August 14, 2005




Start: Sioux Falls, South Dakota
End:
Des Moines, Iowa
Mileage: 284 miles
Route taken: Interstate 90 to Interstate 29 to Interstate 80 exit at
Des Moines.

 

        My route turned southward because of a rain storm in the area in the hopes of dodging the thunderstorms and I am the first to admit my displeasure of precipitation.

        Living at a Southern California beach softens you up with the near perfect weather and when the elements get a little tough, I tend to look for shelter.

        The rain gear was put on and off I went down Interstate 29, hugging the Iowa border before I crossed into Sioux City.       

        After Sioux City I went through Elk Horn that had a statuary store with a miniature Statue of Liberty alongside the road. It was odd looking considering there wasn’t any water around.

 

        The second scene was a group of horses grazing in a field about 30 minutes down the highway.

        The sight of horses is not uncoming and in Sturgis I had bought carrots to feed them if I came across a group of the animals. They were near the road and I pulled the bike over. I walked through some tall weeds and grass to get closer and the horses started to walk away from me.

        Slowly they came back, though more interested in what I was holding than me. After sniffing the carrots, but declining to eat them, they allowed me to pet them. One horse didn’t want me to leave. She kept thrusting her head towards me every time I spent time with the other horses.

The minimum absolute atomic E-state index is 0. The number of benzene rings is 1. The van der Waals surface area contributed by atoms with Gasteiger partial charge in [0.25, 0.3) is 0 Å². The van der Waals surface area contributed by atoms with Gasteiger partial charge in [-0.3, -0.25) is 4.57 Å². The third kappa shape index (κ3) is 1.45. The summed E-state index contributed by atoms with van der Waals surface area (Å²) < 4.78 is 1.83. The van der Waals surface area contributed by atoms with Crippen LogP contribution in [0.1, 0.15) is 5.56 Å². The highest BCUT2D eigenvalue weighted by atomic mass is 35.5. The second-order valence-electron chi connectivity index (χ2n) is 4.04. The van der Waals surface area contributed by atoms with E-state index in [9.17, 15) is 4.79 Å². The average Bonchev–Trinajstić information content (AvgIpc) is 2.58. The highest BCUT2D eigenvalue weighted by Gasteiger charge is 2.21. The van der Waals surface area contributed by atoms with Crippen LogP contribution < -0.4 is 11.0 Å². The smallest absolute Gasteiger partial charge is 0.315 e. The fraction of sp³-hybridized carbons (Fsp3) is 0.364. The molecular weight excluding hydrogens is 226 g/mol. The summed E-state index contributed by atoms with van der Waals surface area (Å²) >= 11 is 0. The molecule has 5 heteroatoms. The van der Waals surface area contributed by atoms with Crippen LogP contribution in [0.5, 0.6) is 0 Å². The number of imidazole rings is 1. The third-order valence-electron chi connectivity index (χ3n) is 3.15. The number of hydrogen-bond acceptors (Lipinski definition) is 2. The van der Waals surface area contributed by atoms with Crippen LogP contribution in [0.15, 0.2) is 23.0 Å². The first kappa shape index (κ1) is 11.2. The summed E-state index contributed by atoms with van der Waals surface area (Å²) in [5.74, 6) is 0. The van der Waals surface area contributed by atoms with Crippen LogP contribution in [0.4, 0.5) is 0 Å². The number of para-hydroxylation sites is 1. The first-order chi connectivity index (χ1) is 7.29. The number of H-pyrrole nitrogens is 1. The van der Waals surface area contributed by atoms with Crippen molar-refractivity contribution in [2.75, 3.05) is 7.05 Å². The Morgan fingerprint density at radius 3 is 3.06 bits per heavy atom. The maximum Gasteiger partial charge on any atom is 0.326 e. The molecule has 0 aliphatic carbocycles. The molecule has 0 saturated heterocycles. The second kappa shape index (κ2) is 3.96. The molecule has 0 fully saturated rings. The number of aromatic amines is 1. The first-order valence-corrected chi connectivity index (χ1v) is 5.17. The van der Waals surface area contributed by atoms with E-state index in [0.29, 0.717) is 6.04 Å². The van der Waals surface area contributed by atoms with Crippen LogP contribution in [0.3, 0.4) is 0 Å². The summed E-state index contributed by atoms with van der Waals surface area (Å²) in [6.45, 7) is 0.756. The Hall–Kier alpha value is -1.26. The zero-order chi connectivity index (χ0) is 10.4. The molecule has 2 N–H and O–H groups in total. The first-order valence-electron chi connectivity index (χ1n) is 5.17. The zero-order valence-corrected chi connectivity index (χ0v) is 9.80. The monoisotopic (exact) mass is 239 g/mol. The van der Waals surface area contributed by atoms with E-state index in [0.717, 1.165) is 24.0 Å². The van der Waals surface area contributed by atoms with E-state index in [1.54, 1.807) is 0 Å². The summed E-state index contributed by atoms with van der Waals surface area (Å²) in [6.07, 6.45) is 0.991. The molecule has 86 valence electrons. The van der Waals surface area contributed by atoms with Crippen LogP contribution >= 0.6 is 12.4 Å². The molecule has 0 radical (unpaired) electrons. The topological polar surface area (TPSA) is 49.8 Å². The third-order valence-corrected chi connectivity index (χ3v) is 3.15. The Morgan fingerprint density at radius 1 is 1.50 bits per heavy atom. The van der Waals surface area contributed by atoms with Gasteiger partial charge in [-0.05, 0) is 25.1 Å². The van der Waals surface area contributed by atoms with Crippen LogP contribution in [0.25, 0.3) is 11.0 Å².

The soft dark brown eyes of this chestnut filly with the white striped nose seemed to notice any movement I made and her eyes followed me all the way to the bike.

                                                                                            

        I was getting low on gas and the clouds were moving to the east. Since I had the rain suit on, there was no chance of rain, at least that is the way it seems. If I don’t prepare for the rain I get soaked, but the minute I put the rain suit on and weatherproof the bags the skies clear up.

        With the storm moving east, so did I, careful to move slowly so I didn’t catch up to the rain. About 81 miles from Des Moines, there was an off ramp for a small town and I considered stopping.

A lot of times a small town will say they have a gas station, but it isn’t right off the highway, but several miles down the road. It doesn’t make for efficient travel and I had enough to get to the next exit, so I was contemplating continuing.

        But I pulled off and had no real reason to do so, just hoping the gas station wasn’t too far down the road.

        As I exited the interstate I saw a man hitchhiking on the other side of the road. That he was bumming a ride was not unusual, that he was wearing a shirt a tie was definitely different.

        Thomas Currier had been in town for the last three days, trying to get a ride to South Dakota and not having much luck.

        Part of the problem was he had about 10 pieces of luggage with him. In it carried his life. Clothes, books, writings, mementoes, all were luggage and plastic bags resting by his side.  

        Currier is a Pentecostal reverend and has been divorced for the last six years. Since he left his wife and stepchildren in the San Francisco area, he has been traveling around the country, plying his trade, grant writing.

        He works exclusively for Christian churches, but they don’t solicit for his services, he just shows up, looking for work.

        “The Lord directs me where to go,” Currier said. “The churches have the need, but not the resources. I try and help them and in turn they help me.”